His friends and family were so happy at this moment, and it was how he wanted to remember them.
Clark held his son very close to his chest and super-sped through the crowd of students and their families. Because of his speed, the entire two seconds were much longer to him. Everyone was almost frozen as he ran by, seeing the grins of joy and pride all around him. He saw those who would be going on to college, getting full-time jobs, finding someone special to spend their lives with, or making a name for themselves somewhere in the world. None of them had any reason not to strive for whatever dream they wanted to achieve for themselves.
They were all hopeful and eager to embrace their new freedom, to explore and welcome their futures.
To Clark, it was the longest two seconds of his life. He made sure to gaze at every face, every person, and take in each detail he could. Looking over his shoulder, just before he turned around the corner of a nearby public toilet building to hide out of sight, he caught a final glimpse of his parents with Lois. They didn't realise he was gone yet, and they wouldn't until it was too late.
Clark looked at his son with concern once he was concealed from the crowd on the other side of the building. He had never dared to speed in such a way while holding the infant before, and only did it now because he knew it was the only way he could slip aside unnoticed. The fear had become considerably less when Jor-El had told him his son's Kryptonian side would one day become clear as well. And the boy handled it well, even gurgling with amusement, as though the entire event had been rather enjoyable.
Clark stood there a moment longer, listening sadly to the sounds of cheering and chatter in the background, which he felt would take a long time to drown out even after he'd long left the scene.
Turning, he sped home without his loved ones realising he was no longer beside them.
Reaching the house, Clark placed his son inside the baby basket sitting on the coffee table. It mirrored the day when his ordeal had first begun. Except, instead of sitting to stare at the baby, Clark sped around the house to collect and pack several items he needed, and as much as he could take with him. With his speed and strength, it was still a considerable amount of luggage.
Stopping at the basket, Clark reached inside and lifted out his red and gold dressed son. Even though he knew it would still take time for the truck to reach the farm, if his parents had noticed his absence yet, Clark did not want to waste any time. A few minutes of delay could crumble his decision, along with his determination to go through with the plan.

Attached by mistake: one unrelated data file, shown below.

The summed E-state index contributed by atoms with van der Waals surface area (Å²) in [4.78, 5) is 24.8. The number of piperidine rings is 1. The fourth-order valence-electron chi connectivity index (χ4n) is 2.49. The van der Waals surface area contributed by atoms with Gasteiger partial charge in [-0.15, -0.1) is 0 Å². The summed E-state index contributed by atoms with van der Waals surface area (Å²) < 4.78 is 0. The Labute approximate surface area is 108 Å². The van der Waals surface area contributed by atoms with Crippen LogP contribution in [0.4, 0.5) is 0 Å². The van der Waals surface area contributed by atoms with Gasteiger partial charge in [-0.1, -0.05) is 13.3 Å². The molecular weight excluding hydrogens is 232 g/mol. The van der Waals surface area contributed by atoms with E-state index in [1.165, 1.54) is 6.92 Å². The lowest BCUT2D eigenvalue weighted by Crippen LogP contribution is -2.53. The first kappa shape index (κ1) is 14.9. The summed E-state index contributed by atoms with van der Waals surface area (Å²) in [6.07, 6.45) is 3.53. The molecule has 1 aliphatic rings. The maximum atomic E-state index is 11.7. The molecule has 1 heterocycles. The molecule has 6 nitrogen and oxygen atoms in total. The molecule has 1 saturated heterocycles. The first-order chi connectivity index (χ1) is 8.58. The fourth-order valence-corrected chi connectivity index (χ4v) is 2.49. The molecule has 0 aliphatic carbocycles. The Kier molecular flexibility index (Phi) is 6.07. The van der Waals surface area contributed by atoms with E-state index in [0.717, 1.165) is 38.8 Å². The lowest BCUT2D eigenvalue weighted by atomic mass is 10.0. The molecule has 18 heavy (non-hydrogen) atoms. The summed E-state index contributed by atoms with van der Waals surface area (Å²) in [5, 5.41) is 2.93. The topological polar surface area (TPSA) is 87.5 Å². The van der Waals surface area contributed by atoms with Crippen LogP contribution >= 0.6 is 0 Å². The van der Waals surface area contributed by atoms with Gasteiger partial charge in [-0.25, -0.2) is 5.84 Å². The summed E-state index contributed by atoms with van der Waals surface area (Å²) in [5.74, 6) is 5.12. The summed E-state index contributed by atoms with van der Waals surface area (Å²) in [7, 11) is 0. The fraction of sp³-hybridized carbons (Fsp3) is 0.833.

Clark held his son tight, and made sure he had all the things he could gather to take with them. He sped out of the house, letting the screen door swing closed behind him.
A second later, he returned only to drop a letter on the counter.
Leaving a cloud of trailing dust in his wake, Clark sped through the driveway and followed the long road towards the city of Metropolis.
~ E ~
An hour later, a red truck pulled up outside the house and his frantically worried parents rushed inside to look for Clark. They called his name and searched every place they could think of, but with no result or clue as to where their son had gone, or why.
They returned to the house to take a moment to breathe and come up with a new strategy, and that was when Martha Kent noticed the letter on the counter by the fruit bowl. Unable to face what it may contain, as Clark's handwriting printed "Mum and Dad" plainly on the front, her imagination took over and she sank into a nearby chair.
Martha was upset by the mere sight of it, but Jonathan knew someone had to read it if they wanted any kind of an answer to where their son had gone. He approached it and slowly unfolded the paper, lowering his gaze to read the contents neatly written within.
Mum and Dad,
I didn't mean to leave without saying goodbye or explain why this is what I have to do for my son's future and my own. I knew that if I stayed to tell you and actually say goodbye, I wouldn't be able to go through with it and you would convince me to stay.
I'm sorry, because I never meant to hurt you and I know that I did. This won't be forever, but I really need my own perception and to figure out what's best for my son. I can't do that on the farm. I would always turn to you for help, and right now I need to learn how to handle this on my own.
You have both taught me so much about what it means to be the best parent in the world and I hope I can live up to that myself. I will try to keep in touch, but please don't come looking for me. The more you look, the further away I will go. We'll be okay and I promise I've thought this through.
I love you and I'm sorry I didn't tell you about this first. I hope one day you'll forgive me.
Goodbye for now,
Jonathan didn't react at first, until his hand covered his mouth to contain his emotion.
He handed the letter to Martha, not trusting himself to speak, and closed his eyes in effort to think clearly. Disregarding her previous hesitation, she snatched the letter and began to read, which became difficult through her sobs.
Jonathan looked through the kitchen window and stressed about what they were going to do now. As he tried to remain strong and comfort his wife, Jonathan could only worry deeply for his only son and unnamed grandson.
Author's Notes: As you may have noticed, the chapters are getting longer. Next chapter will be set in the main time frame of the story, which is five years from this moment. There will be some scenes from moments between now and then though, when necessary, to provide additional insight. I really appreciate any feedback my readers send, so please take the moment to review.